You will be pleased to hear, Mr. McWilliam, that I will not delay the Committee for long. I want clarification about what the clause means because the background notes are somewhat confusing. As I understand it, the Treasury is saying that, by order, it can remove a foundation trust exemption for a specified activity or class of activity that appears to be of a commercial nature where the exemption is likely to favour the foundation trust over a commercial body which might want to undertake or is already undertaking the activity. In that case, the foundation trust can choose to form a non-charitable company to conduct such activities and be taxed in the normal way; otherwise, I presume, it is possible for the foundation trust to form charitable companies so that the foundation can benefit from gift aid. In other words, it can get the relief on tax that it would
otherwise have to pay back to the foundation through gift aid. If that is what the measure is about, I want to raise two issues.
First, what is the purport, if any, of paragraph 16 of the background notes? It states that
''there is no requirement for NHS foundation trusts to conduct such activities within a limited company. So''
in the absence of
''any requirement to do so, it is entirely possible for such activities to be carried on by and within NHS foundation trusts themselves and any profits would be exempt from tax.''
That is confusing.
Secondly, I presume that there are some general provisions to prevent round-tripping of the gift aid so that, if the money goes back to the foundation trust, it cannot then go back to that commercial entity to which I referred and thereby give the company that has been created by the foundation trust a commercial advantage.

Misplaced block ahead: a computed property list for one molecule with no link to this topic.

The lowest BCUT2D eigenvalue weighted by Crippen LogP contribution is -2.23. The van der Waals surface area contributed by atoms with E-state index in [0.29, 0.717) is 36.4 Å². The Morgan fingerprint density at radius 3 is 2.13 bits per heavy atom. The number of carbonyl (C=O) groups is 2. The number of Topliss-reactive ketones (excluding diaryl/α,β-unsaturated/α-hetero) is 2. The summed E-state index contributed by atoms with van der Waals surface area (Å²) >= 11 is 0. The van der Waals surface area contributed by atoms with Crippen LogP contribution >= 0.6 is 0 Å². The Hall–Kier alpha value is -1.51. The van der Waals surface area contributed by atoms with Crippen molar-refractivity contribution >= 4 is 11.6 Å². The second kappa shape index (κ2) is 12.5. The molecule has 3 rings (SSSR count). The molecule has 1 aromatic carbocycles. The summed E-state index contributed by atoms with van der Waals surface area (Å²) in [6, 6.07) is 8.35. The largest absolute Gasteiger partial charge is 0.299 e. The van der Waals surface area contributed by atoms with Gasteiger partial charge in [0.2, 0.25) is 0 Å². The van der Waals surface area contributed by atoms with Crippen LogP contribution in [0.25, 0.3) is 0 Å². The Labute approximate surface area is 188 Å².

Provided that I have clarification of those two points, I am happy with the clause.
The purpose of the clause is straightforward: to put NHS foundation trusts on the same tax footing as NHS trusts. The companies set up by NHS foundation trusts are not charities, so the issues that the hon. Gentleman raises do not apply. They would be run as commercial companies and taxed on the same basis as NHS trusts are currently taxed. This is purely a competitive issue so that NHS foundation trusts do not have an unfair competitive advantage over other companies that are attempting to run the same business. [Interruption.]
Does the hon. Gentleman want to intervene?
I am sorry, but I have not made myself clear. We are completely at one on the intention. I just wanted clarification on the blocking of round-tripping, which I am sure is there somewhere, on the gift aid side. Perhaps the explanatory notes could have been better drafted. When the Financial Secretary looks at them later, she will see how much scope for confusion they contain.
It is unclear how the issue with gift aid arises because we are not discussing a charitable situation. However, I will certainly look at the explanatory notes and ensure that the hon. Gentleman is satisfied that the true intention is met through those notes. We agree on the principle and I am sure that he will wish to support the clause.
Question put and agreed to.
Clause 138 ordered to stand part of the Bill.
Further consideration adjourned.—[Jim Fitzpatrick.]
Bill to be further considered on Tuesday 8 June at half-past Nine o'clock.—[Jim Fitzpatrick.]
Adjourned accordingly at twenty-three minutes past Five o'clock till Tuesday 8 June at half-past Nine o'clock.